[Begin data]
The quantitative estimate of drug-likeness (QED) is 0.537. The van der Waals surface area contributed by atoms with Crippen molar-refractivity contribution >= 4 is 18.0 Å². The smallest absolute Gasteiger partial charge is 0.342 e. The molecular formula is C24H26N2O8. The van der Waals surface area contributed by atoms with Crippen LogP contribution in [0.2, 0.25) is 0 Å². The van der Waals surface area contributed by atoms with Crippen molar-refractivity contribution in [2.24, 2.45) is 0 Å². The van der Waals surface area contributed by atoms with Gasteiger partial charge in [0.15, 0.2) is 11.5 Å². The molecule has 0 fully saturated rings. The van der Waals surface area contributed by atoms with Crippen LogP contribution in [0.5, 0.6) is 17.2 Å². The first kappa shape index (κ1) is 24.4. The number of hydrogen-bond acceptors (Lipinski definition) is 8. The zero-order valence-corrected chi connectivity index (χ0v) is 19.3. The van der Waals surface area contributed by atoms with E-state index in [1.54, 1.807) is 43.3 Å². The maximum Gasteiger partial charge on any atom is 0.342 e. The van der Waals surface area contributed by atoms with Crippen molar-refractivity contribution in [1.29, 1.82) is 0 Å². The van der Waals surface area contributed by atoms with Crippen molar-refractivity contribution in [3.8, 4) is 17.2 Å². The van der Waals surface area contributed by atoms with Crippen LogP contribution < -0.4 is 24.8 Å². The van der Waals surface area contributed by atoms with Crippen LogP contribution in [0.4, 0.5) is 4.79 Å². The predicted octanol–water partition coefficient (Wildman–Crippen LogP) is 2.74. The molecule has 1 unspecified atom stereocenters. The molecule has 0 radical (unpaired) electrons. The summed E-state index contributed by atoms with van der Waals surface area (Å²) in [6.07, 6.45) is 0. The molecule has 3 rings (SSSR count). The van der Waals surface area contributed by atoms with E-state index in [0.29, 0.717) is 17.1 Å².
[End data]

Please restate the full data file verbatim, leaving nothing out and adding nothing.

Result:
The quantitative estimate of drug-likeness (QED) is 0.537. The van der Waals surface area contributed by atoms with Crippen molar-refractivity contribution >= 4 is 18.0 Å². The smallest absolute Gasteiger partial charge is 0.342 e. The molecular formula is C24H26N2O8. The van der Waals surface area contributed by atoms with Crippen LogP contribution in [0.2, 0.25) is 0 Å². The van der Waals surface area contributed by atoms with Crippen molar-refractivity contribution in [2.24, 2.45) is 0 Å². The van der Waals surface area contributed by atoms with Gasteiger partial charge in [0.15, 0.2) is 11.5 Å². The molecule has 0 fully saturated rings. The van der Waals surface area contributed by atoms with Crippen LogP contribution in [0.5, 0.6) is 17.2 Å². The first kappa shape index (κ1) is 24.4. The number of hydrogen-bond acceptors (Lipinski definition) is 8. The zero-order valence-corrected chi connectivity index (χ0v) is 19.3. The van der Waals surface area contributed by atoms with E-state index in [1.54, 1.807) is 43.3 Å². The maximum Gasteiger partial charge on any atom is 0.342 e. The van der Waals surface area contributed by atoms with Crippen molar-refractivity contribution in [1.29, 1.82) is 0 Å². The van der Waals surface area contributed by atoms with Crippen molar-refractivity contribution in [3.8, 4) is 17.2 Å². The van der Waals surface area contributed by atoms with Crippen LogP contribution < -0.4 is 24.8 Å². The van der Waals surface area contributed by atoms with Crippen LogP contribution in [0.4, 0.5) is 4.79 Å². The predicted octanol–water partition coefficient (Wildman–Crippen LogP) is 2.74. The molecule has 1 unspecified atom stereocenters. The molecule has 0 radical (unpaired) electrons. The summed E-state index contributed by atoms with van der Waals surface area (Å²) in [6.07, 6.45) is 0. The molecule has 3 rings (SSSR count). The van der Waals surface area contributed by atoms with E-state index in [0.29, 0.717) is 17.1 Å².